Thursday, February 27, 2014

It Was All a Dream

(Spoilers: Inception, Sucker Punch, The Matrix, Pan’s Labyrinth)

Back in the 80’s, the TV show Dallas decided to undo a weak season by revealing it was all one character’s dream. The audience was furious. Why? Because they had invested hours and hours over the course of eight months in storylines that didn’t matter.

Dream worlds and alternate realities contain a significant trap for writers, one I see my students fall into from time to time. The problem is one of stakes. If the events in the “other world” have no effect on the real world of the character, then why should we care about them? There’s nothing to gain or lose by success or failure in the dream.

Comparing Inception (written by Christopher Nolan) and Sucker Punch (story by Zack Snyder, screenplay by Zack Snyder and Steve Shibuya) illustrates this well. Sucker Punch contains several layers of dream/fantasy. When the team of young women go on the various missions that make up their escape plan, Babydoll dances to distract their overseers and the film shifts into fantasies that metaphorically mirror the real-world* missions.

Except it’s unclear what impact these fantasies have on the outcome of the actual mission. Will the results of the fantasy impact the success or failure of the real-world caper? If not, it’s just eye candy. Nothing wrong with eye candy, but if that’s all you have, then there’s no tension or audience involvement and things get tedious real quick.

Inception is similar to Sucker Punch in that most of the action takes place in dreams. Except in Inception the adventures in these dreams have a clear purpose in the real world. Success or failure in the dreams matters. And, it’s made clear that if someone dies in these dreams, they’ll die in the real world. In Sucker Punch, that doesn’t seem to be the case. Thus the dream action in Inception has stakes for the characters, whereas in Sucker Punch it’s just a bunch of pretty images.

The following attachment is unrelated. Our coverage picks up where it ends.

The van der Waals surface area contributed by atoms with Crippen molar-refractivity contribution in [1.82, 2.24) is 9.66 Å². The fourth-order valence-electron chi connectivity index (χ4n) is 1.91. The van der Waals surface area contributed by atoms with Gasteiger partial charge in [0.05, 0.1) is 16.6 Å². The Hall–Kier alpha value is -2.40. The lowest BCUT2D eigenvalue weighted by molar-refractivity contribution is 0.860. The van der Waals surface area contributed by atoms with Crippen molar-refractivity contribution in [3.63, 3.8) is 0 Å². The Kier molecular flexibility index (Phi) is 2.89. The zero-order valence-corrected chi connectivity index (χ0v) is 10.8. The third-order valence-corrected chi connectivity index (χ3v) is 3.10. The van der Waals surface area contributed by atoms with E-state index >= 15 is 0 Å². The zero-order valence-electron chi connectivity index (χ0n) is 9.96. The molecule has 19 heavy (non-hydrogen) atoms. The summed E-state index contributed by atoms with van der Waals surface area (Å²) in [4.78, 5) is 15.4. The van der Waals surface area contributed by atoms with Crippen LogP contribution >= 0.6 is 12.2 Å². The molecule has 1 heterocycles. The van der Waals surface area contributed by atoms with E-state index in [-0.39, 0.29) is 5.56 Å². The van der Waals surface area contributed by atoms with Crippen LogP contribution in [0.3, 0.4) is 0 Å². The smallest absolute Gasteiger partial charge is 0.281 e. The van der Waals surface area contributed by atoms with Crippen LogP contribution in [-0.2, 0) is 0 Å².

A key here is establishing the rules of the world. Inception does a good job of laying out the rules – how you get into and out of the dreams, how time works in the dream world, what happens if you die there, etc. Sucker Punch never clearly defines these sorts of things.

Any time you introduce a world or an element into your story that isn’t a normal part of our real world, you must establish the rules. This goes for supernatural, science fiction, fantasy and superhero movies as well. The audience is fine with fantasies as long as they understand how they work. If anything can happen at any time, it feels like the filmmakers are cheating.

Computer generated virtual realities are similar to dream worlds, and pose the same challenges. In The Matrix (written by Andy & Lana Wachowski) the characters enter into a computer generated world. But the rules are made clear: here again, if you die in the Matrix you die in real life. And actions in the Matrix affect the real world – the biggest danger in the movie turns out to be that the Agents might be able to find the location of the real-world Zion once they capture Morpheus in the Matrix. This gives us stakes.

In other kinds of alternate reality worlds, such as The Lion, the Witch and the Wardrobe (screenplay by Ann Peacock and Andrew Adamson and Christopher Markus & Stephen McFeely) the characters physically travel from our world to another universe. This creates natural stakes in that the characters can be killed in the alternate reality, since they are physically present there. But the whole endeavor can still feel rather pointless if there isn’t some impact when the characters return to their regular lives.

The best way to do that is through the characters’ internal journey. Their experiences in the alternate reality teach them something that allows them to conquer a problem in the real world.

In Pan’s Labyrinth (written by Guillermo del Toro) the fantasy elements that Ofelia sees do appear to have some impact in the real world, such as the mandrake root healing her mother, but they mostly serve to give her the strength to stand up to Vidal and save her brother in Act Three. The various fairy tale tasks, while having no apparent real-world purpose, prepare her to take critical action in reality. That gives them significance.

If you are writing a story with a dream world, virtual reality or parallel universe, be sure to clearly establish why we care. This means making the rules and the stakes for the main character clear.

*Of course in Sucker Punch even what appears to be the real world is undermined, making the whole thing feel like a waste of time.


In other news, we got a lovely review for The Hollywood Pitching Bible.

Thursday, February 20, 2014

The Draft Cycle

Today I’m going to respond to a reader question about rewriting, feedback and drafts. Joel Myers asks: